Bird Watching in Jamaica

Jamaican birds are just absolutely beautiful. Avid bird watchers will definitely be intrigued by our birds. Birds are arrayed in their beauty, sing the most melodious tunes, and are simply fascinating to watch. Have you ever heard that ‘there is a time and season for everything under the sun’. Well, in Jamaica, it is best to go bird watching anytime from October to April. This is particularly because these are the cooler months and mature and attractive birds are more visible.

There are several birdwatching hot spots across the island. Some areas are under deep forest cover. Jamaica’s birds and their eggs are protected under the Wildlife Protection Act which prohibits “hunting, harassment, capture and possession of the ‘whole or any part’ of a protected bird”. There is an established bird shooting season which runs, generally, from the third weekend in August and for six weekends thereafter.

Where to Go Bird Watching in Jamaica?

While birds can be found in every town and inlet of Jamaica, several locations have been identified as having large numbers of endemic and non-endemic species. Here is a list of some popular bird watching spots in Jamaica:

The Cockpit Country: This location is considered as Jamaica’s most important ecological site. The land is managed as a forest reserve by the Forestry Department. The Cockpit Country is known to have more than 100 species of unique plants. The area has 79 bird species; the Jamaica Kite (Blue Swallowtail) and the Giant Swallowtail butterfly species are known to inhabit the area. The Giant Swallowtail is the second largest butterfly in the world.

The Blue & John Crow Mountains National Park: A tropical rain-forest in the north-east of Jamaica, with over 200,000 acres conserved. The park covers the steep mountain slopes (mostly over 3,000 feet) in the interior of the parishes of St. Andrew, Portland, St. Thomas and St. Mary. The region has been noted for having more than 800 species of endemic plants, the world’s second largest butterfly, Papilo Homerus, 200 species of resident and migrant birds and is one of the largest migratory bird habitats in the Caribbean.

Green Castle Estate: Green Castle has a diversified ecosystem, including fresh water ponds, a mangrove swamp, streams, forests, pastures and coastline. Green Castle is a wonderful place to spot the Jamaican endemics, such as Jamaican Mango, Vireo, Elaenia, Tody, and Woodpecker. Twenty-one out of the 27 endemic birds of Jamaica have been sighted at Green Castle. In total 124 resident and migrant species have been documented on the property. Over 20 miles of walking trails make birding easy and enjoyable. Phone: 1-876-881-6279.

The Royal Palm Reserve: a 300-acre site which boasts 114 plant species including the Royal Palm, which is unique to the area. There are over 300 animal species including birds, butterflies and reptiles. E-mail:

Black River and Parakeet Great Morass: Jamaica’s largest and internationally important wetland, the Black River Great Morass denoted declared A both a Ramsar site and an International Bird Area, 150 species of birds, including winter visitors and vagrants have been observed. Egrets, terns, gulls and other waders are prevalent there.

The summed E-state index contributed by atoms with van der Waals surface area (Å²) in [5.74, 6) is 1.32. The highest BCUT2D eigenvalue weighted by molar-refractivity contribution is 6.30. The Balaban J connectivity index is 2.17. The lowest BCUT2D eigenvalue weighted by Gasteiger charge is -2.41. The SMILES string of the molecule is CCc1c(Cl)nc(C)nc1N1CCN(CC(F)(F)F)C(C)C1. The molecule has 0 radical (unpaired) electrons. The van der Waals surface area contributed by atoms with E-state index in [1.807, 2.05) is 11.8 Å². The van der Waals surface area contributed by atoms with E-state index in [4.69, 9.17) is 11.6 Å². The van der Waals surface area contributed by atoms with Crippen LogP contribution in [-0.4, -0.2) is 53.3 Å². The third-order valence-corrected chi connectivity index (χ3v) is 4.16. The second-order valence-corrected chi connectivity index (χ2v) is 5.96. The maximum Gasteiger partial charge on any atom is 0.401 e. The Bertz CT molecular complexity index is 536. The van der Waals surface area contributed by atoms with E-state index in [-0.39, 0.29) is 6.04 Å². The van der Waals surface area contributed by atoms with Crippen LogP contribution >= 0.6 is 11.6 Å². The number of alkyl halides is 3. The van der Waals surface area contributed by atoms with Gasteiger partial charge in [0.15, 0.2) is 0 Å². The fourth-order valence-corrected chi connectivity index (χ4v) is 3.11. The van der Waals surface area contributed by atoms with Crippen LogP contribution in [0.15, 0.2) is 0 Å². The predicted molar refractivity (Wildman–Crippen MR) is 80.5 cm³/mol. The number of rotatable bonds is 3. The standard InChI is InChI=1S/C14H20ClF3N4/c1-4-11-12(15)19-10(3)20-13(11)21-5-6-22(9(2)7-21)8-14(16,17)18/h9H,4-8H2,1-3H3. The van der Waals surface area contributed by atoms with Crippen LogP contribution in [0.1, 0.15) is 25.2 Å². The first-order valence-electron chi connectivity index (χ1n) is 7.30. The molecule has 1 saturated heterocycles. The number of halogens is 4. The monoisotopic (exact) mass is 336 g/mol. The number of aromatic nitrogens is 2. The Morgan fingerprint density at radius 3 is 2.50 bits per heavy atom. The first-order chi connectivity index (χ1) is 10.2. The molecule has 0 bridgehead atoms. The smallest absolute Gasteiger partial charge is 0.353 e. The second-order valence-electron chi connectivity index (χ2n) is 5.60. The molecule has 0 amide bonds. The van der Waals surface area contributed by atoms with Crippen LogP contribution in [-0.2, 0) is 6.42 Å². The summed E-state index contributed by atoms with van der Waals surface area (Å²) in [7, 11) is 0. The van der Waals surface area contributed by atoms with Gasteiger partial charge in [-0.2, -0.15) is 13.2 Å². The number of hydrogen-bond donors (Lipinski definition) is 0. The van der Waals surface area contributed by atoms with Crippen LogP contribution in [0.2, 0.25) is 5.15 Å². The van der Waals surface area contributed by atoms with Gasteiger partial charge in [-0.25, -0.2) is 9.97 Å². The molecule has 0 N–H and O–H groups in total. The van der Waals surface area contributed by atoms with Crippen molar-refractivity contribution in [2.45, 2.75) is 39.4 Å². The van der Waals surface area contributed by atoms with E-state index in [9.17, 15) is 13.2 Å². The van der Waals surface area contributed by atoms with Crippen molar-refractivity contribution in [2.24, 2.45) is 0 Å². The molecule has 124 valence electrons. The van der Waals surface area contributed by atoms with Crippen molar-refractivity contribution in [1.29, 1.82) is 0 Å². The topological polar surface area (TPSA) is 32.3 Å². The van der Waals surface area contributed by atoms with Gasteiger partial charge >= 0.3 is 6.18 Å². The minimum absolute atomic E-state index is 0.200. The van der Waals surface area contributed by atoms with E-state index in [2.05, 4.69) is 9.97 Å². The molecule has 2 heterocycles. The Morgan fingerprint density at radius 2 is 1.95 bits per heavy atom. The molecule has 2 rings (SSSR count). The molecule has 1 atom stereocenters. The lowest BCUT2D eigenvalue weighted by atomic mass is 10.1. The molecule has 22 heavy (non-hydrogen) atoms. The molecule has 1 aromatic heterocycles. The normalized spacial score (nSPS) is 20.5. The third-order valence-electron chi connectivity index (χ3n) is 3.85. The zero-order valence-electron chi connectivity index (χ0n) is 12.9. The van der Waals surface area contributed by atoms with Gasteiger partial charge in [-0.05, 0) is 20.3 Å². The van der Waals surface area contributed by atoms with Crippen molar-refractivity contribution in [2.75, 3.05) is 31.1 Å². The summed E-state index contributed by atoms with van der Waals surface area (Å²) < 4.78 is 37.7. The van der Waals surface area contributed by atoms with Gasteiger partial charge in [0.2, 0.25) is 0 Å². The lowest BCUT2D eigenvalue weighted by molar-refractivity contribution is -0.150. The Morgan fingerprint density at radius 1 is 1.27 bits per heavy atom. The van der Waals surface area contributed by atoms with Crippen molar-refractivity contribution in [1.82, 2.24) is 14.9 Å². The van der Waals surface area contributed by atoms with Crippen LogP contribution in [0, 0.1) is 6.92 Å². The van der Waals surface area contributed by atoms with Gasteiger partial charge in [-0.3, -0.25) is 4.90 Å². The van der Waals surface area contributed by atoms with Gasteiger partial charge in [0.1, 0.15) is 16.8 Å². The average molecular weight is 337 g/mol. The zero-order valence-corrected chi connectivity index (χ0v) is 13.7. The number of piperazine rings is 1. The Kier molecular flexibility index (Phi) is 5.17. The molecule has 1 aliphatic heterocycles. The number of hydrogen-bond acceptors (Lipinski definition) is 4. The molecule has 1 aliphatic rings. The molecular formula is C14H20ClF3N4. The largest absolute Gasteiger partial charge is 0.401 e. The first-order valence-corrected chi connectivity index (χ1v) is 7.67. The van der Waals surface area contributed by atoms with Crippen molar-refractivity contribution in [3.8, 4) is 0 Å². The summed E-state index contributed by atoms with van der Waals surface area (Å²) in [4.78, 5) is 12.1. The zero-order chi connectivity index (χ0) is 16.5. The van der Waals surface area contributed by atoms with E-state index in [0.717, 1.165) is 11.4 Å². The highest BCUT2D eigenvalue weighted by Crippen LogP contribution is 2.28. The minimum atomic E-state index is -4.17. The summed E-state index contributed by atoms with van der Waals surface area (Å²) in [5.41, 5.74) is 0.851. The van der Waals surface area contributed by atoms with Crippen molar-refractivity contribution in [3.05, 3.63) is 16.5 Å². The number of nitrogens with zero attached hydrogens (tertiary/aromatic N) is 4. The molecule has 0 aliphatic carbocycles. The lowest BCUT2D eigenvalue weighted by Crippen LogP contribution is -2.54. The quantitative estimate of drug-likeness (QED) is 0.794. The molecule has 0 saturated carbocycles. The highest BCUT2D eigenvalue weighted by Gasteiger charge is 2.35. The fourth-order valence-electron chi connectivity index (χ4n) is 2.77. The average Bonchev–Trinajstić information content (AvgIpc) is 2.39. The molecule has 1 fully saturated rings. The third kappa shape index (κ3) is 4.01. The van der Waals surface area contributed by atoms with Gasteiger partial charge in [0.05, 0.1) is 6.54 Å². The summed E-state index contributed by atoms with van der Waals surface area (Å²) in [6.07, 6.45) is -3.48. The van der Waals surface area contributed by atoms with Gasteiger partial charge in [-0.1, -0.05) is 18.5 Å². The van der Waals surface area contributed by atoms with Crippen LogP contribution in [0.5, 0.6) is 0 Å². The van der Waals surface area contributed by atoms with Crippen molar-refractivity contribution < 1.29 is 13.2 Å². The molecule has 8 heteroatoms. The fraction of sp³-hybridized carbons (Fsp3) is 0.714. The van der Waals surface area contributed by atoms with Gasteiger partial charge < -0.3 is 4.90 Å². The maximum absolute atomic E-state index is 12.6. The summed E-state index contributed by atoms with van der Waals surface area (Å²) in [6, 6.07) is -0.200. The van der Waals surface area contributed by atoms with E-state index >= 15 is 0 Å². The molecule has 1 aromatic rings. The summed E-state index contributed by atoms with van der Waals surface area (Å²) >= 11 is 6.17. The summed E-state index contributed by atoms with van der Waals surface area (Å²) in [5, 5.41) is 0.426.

Bluefields: This has been listed by BirdLife International as one of Jamaica’s globally Important Bird Areas (IBA). Of the 28 Jamaican endemic species 20 have been observed in Bluefields, plus a further 13 endemic sub-species.

Rocklands Bird Sanctuary: Located in the parish of St. James offers a unique treat. Visitors are given the opportunity to see and feed birds, in particular hummingbirds, by having them perch on their fingers. This interactive session occurs each day, mainly in the afternoon. Email:

Hotel Mocking Bird Hill in Port Antonio: This hotel is identified as a fine bird watching location. Many of the Jamaican endemics can be viewed on property at Hotel Mocking Bird Hill, which is noted as one of the best places to see the Black-billed Streamertail Hummingbird. Email:

Cranbrook Flower Forest: It is located in the hills of St. Ann. It is a natural oasis with a river and many endemic plants. The site is a favorite for bird watching and nature walks. Website:

Marshalls Pen: comprises a historical mansion and a 120-hectare property in Manchester. Marshall’s Pen is impressive for birding as more than 100 species have been recorded here, including 25 of the 27 species endemic to Jamaica.

Mountains and areas with good forest cover: Mount Diablo (St. Ann) and Dolphin Head Mountain (Hanover)

The Wetland Areas: Negril Morass, Portland Bight protected area, cays and inlets.

Bird Watching Tours

  • Blue Mountain Tours’ Eco Adventure Tour : Guests are allowed to explore the Blue Mountains, and other natural wonders on the island. Email:
  • Jamaica Explorations: Offers eco-cultural tours and tailor-made guided soft-adventure tours, including birdwatching, for individuals or small groups. Website:
  • Reliable Adventures Jamaica : Offers eco-tours on Jamaica’s South Coast. The company encourages guests to learn about Jamaica’s endemic flora and fauna.

If you want to go birdwatching but you have limited time, one of the best place to see a reasonable variety is the the Blue and Johncrow Mountains. At these locations you will see many island and Caribbean endemics.

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